Newsom endorses California’s $5.5 billion stem cell measure

California Gov. Gavin Newsom just before a meeting in Sacramento. ((Photo: Matt Gush, cvia Shutterstock)

Gov. Gavin Newsom, long a supporter of the California stem cell agency, today endorsed Proposition 14, the November ballot measure to give the agency $5.5 billion more and save it from financial extinction.

Known officially as the California Institute for Regenerative Medicine (CIRM), the agency is running out of the $3 billion voters provided in 2004. It will begin shutting its doors this winter without a major infusion of cash.

Newsom’s endorsement was buried in a news release announcing his stand on a number of ballot measures. It also came on one of the worst days of the week in terms of securing news coverage, not to mention that California news is dominated today by wildfire coverage, among other things.

The news release could not be found on the Internet at the time of this writing. It was forwarded to the California Stem Cell Report by the campaign, which said, “YES on Proposition 14 to continue funding stem cell research, as well as research and therapy development for Alzheimer’s, Parkinson’s and other neurodegenerative conditions.  As Mayor of San Francisco, Newsom was an outspoken champion of Proposition 71 (2004), which created the California Institute for Regenerative Medicine (CIRM) and made California a global leader in the field.”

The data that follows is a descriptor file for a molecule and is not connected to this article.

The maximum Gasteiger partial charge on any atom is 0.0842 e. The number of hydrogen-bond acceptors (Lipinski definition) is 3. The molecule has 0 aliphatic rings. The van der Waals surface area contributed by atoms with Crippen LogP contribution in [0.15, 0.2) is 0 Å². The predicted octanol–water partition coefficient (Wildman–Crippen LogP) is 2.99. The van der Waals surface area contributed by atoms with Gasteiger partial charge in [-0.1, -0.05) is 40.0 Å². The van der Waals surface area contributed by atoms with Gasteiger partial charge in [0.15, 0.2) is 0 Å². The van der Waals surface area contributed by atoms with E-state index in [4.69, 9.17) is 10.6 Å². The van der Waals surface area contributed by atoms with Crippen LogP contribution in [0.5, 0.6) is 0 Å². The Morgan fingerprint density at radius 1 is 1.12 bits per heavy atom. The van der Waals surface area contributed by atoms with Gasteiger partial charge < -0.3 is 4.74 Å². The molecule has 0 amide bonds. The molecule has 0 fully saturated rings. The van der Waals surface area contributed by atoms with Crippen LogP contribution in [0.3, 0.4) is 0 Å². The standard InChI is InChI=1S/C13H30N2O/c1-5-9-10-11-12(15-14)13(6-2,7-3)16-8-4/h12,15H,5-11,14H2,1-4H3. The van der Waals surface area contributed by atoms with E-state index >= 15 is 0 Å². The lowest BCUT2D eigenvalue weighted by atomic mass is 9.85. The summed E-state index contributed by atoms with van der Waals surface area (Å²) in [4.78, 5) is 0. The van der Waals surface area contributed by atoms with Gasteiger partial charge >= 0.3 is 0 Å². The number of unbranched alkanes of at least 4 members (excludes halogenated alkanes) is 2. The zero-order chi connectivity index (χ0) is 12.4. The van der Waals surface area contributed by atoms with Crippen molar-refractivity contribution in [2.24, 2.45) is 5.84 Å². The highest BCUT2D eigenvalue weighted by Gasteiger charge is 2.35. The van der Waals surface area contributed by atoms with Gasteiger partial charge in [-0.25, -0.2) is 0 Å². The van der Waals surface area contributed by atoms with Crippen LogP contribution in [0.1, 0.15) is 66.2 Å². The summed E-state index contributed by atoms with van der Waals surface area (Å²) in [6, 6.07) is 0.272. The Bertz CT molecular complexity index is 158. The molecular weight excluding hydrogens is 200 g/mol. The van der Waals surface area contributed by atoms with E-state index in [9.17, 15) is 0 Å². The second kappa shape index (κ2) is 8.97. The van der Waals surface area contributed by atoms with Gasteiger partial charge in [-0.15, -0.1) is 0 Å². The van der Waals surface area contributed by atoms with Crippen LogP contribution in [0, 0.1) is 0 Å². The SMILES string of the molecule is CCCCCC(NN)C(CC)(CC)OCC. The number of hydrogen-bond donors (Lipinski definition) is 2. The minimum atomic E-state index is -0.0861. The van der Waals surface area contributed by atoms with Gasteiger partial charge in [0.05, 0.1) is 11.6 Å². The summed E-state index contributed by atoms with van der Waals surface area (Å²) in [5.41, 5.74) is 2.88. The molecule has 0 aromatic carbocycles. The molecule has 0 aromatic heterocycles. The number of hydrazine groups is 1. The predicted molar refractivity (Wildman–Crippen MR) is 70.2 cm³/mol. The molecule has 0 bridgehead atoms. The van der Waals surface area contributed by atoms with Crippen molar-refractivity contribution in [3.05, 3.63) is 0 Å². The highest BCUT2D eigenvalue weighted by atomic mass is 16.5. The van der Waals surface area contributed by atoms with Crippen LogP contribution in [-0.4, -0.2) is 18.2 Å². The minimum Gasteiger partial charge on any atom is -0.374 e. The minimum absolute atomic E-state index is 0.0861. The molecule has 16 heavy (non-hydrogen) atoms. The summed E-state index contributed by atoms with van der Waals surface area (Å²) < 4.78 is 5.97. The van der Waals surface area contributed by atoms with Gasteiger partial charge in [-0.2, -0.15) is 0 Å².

In 2004, Newsom played a major role in raising a $17 million, successful bid to lure the headquarters of the agency to San Francisco. After its free rent expired a few years ago, CIRM moved to Oakland because of the high cost of space in San Francisco.

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